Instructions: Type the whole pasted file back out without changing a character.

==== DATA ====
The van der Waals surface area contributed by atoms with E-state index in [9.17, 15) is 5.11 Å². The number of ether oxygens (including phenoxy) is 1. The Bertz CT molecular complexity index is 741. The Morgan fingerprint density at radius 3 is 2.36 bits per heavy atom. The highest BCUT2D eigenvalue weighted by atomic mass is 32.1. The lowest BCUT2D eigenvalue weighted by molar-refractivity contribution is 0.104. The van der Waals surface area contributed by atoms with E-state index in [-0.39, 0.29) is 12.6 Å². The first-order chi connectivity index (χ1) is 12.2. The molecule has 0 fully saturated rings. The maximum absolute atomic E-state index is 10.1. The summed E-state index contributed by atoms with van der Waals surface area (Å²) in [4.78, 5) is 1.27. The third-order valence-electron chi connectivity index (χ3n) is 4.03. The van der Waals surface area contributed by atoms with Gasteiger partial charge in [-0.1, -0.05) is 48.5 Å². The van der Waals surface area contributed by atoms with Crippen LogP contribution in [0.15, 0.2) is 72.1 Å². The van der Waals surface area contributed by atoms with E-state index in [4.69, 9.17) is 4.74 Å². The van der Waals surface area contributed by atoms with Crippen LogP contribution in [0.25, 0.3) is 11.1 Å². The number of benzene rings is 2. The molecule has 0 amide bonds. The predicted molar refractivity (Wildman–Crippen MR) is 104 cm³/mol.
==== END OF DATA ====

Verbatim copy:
The van der Waals surface area contributed by atoms with E-state index in [9.17, 15) is 5.11 Å². The number of ether oxygens (including phenoxy) is 1. The Bertz CT molecular complexity index is 741. The Morgan fingerprint density at radius 3 is 2.36 bits per heavy atom. The highest BCUT2D eigenvalue weighted by atomic mass is 32.1. The lowest BCUT2D eigenvalue weighted by molar-refractivity contribution is 0.104. The van der Waals surface area contributed by atoms with E-state index in [-0.39, 0.29) is 12.6 Å². The first-order chi connectivity index (χ1) is 12.2. The molecule has 0 fully saturated rings. The maximum absolute atomic E-state index is 10.1. The summed E-state index contributed by atoms with van der Waals surface area (Å²) in [4.78, 5) is 1.27. The third-order valence-electron chi connectivity index (χ3n) is 4.03. The van der Waals surface area contributed by atoms with Gasteiger partial charge in [-0.1, -0.05) is 48.5 Å². The van der Waals surface area contributed by atoms with Crippen LogP contribution in [0.15, 0.2) is 72.1 Å². The van der Waals surface area contributed by atoms with E-state index in [4.69, 9.17) is 4.74 Å². The van der Waals surface area contributed by atoms with Crippen LogP contribution in [0.25, 0.3) is 11.1 Å². The number of benzene rings is 2. The molecule has 0 amide bonds. The predicted molar refractivity (Wildman–Crippen MR) is 104 cm³/mol.